Steel was known in antiquity, and may have been produced by managing bloomeries, or iron-smelting facilities, in which the bloom contained carbon.
The earliest known production of steel is a piece of ironware excavated from an archaeological site in Anatolia (Kaman-Kalehoyuk) and is about 4,000 years old.Other ancient steel comes from East Africa, dating back to 1400 BC.In the 4th century BC steel weapons like the falcata were produced in the Iberian Peninsula, while Noric steel was used by the Roman military.
Steel was produced in large quantities in Sparta around 650 BC.
The Chinese of the Warring States period (403–221 BC) had quench-hardened steel,while Chinese of the Han dynasty (202 BC – 220 AD) created steel by melting together wrought iron with cast iron, gaining an ultimate product of a carbon-intermediate steel by the 1st century AD.The Haya people of East Africa invented a type of furnace they used to make carbon steel at 1,802 °C (3,276 °F) nearly 2,000 years ago.
Evidence of the earliest production of high carbon steel in the Indian Subcontinent was found in Samanalawewa area in Sri Lanka.Wootz steel was produced in India by about 300 BC.However, the steel was an old technology in India when King Porus presented a steel sword to the Emperor Alexander in 326 BC.The steel technology existed prior to 326 BC as steel was being exported to the Arab World at that time. Since the technology was acquired from the Tamilians from South India, the origin of steel technology in India can be conservatively estimated at 400–500 BC.
Along with their original methods of forging steel, the Chinese had also adopted the production methods of creating Wootz steel, an idea imported into China from India by the 5th century AD.In Sri Lanka, this early steel-making method employed a unique wind furnace, driven by the monsoon winds, capable of producing high-carbon steel.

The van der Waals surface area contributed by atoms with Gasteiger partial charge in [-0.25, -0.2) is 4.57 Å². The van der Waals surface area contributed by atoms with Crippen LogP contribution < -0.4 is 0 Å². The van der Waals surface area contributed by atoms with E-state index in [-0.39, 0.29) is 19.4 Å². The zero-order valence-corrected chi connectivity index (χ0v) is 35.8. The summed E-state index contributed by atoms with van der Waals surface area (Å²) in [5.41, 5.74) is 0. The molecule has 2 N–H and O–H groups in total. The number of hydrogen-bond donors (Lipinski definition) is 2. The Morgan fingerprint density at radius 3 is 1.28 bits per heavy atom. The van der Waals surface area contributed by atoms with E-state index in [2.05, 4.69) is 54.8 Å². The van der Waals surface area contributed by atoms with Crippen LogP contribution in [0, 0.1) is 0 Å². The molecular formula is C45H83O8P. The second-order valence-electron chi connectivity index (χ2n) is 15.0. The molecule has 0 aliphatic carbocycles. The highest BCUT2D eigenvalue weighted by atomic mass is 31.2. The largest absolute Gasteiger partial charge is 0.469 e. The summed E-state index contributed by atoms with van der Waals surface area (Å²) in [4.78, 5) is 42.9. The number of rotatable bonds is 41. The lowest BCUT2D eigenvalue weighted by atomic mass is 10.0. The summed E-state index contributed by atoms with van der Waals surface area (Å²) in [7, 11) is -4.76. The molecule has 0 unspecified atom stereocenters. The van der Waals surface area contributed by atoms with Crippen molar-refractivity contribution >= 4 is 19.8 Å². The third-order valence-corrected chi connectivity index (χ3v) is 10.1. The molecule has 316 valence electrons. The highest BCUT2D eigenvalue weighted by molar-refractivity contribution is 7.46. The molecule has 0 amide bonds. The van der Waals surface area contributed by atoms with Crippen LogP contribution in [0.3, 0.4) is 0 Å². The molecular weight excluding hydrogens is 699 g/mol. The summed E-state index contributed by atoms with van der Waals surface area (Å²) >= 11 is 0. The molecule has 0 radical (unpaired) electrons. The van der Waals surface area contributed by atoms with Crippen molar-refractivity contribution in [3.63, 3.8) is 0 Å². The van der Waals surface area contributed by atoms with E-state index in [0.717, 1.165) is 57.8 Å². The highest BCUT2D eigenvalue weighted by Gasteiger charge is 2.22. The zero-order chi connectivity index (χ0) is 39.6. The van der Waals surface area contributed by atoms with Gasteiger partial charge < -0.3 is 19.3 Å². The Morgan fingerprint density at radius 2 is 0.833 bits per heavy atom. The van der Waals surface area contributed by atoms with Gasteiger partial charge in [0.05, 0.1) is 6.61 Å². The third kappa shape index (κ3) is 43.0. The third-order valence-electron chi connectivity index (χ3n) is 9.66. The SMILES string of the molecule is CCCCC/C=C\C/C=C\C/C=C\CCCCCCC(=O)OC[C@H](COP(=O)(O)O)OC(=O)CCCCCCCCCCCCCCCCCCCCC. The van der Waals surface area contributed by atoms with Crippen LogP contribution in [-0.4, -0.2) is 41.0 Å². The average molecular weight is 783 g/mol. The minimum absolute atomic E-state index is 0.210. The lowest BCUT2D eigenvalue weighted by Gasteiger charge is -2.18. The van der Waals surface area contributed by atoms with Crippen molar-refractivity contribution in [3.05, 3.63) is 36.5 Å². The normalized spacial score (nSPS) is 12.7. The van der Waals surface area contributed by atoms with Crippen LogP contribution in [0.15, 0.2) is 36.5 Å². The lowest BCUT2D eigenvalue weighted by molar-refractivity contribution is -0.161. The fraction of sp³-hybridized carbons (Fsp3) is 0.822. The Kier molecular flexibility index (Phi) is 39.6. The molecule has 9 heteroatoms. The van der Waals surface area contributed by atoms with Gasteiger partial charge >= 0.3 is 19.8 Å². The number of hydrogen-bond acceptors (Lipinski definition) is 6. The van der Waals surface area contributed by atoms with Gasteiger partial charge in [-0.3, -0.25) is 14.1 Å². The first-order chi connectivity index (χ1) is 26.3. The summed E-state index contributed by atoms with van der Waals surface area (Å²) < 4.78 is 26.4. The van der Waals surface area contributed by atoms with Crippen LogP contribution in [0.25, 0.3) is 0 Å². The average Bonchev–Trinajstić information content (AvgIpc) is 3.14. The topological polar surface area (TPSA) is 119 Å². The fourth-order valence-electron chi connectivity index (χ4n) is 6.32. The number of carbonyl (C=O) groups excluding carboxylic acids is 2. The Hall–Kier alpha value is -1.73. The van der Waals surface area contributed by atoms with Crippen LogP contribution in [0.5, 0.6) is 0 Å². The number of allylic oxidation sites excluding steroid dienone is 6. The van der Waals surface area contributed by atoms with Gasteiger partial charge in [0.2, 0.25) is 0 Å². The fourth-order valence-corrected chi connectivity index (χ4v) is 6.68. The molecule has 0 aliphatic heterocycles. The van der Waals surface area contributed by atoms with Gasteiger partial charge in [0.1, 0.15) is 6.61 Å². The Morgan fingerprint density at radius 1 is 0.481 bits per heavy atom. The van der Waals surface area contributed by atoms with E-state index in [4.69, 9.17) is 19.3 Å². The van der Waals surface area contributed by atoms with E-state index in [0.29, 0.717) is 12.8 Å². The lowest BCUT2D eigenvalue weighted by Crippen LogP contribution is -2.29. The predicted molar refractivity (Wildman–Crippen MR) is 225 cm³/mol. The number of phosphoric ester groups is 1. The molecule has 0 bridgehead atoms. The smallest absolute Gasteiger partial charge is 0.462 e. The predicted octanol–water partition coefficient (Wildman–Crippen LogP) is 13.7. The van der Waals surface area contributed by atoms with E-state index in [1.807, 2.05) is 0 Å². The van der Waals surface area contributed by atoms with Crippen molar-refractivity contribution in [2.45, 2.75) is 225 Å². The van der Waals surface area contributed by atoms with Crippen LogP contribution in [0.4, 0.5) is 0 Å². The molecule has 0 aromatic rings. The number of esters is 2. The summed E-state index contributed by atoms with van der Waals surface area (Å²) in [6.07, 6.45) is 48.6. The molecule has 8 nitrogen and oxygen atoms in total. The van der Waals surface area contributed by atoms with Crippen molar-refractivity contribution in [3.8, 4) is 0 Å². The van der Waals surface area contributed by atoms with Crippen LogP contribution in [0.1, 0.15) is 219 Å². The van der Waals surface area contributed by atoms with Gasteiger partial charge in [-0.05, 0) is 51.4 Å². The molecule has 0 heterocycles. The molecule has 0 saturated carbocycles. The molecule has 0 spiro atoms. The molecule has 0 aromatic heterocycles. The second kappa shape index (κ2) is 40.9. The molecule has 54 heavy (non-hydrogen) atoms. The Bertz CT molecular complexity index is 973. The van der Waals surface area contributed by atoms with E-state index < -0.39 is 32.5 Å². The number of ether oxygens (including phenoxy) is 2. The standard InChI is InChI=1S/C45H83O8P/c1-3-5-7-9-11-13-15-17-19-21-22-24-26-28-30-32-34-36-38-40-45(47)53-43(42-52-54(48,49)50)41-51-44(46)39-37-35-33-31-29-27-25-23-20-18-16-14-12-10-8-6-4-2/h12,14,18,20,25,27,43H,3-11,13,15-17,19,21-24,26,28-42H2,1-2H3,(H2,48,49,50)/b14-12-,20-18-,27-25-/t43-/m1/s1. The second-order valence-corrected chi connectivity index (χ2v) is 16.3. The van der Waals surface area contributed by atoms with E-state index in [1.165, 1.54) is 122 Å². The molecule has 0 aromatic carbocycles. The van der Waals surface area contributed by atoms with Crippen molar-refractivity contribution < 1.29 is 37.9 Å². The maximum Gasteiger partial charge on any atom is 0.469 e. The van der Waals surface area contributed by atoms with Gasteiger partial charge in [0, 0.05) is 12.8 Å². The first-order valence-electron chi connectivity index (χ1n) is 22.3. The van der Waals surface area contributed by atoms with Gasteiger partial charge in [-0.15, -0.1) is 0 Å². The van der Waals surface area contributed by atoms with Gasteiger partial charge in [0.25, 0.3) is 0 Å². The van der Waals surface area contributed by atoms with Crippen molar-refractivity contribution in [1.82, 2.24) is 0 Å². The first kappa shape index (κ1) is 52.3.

Wootz, also known as Damascus steel, is famous for its durability and ability to hold an edge. It was originally created from a number of different materials including various trace elements. It was essentially a complicated alloy with iron as its main component. Recent studies have suggested that carbon nanotubes were included in its structure, which might explain some of its legendary qualities, though given the technology of that time, such qualities were produced by chance rather than by design.Natural wind was used where the soil containing iron was heated by the use of wood. The ancient Sinhalese managed to extract a ton of steel for every 2 tons of soil,a remarkable feat at the time. One such furnace was found in Samanalawewa and archaeologists were able to produce steel as the ancients did.
Crucible steel, formed by slowly heating and cooling pure iron and carbon (typically in the form of charcoal) in a crucible, was produced in Merv by the 9th to 10th century AD.In the 11th century, there is evidence of the production of steel in Song China using two techniques: a ""berganesque"" method that produced inferior, inhomogeneous, steel, and a precursor to the modern Bessemer process that used partial decarbonization via repeated forging under a cold blast.
Since the 17th century the first step in European steel production has been the smelting of iron ore into pig iron in a blast furnace. Originally employing charcoal, modern methods use coke, which has proven more economical.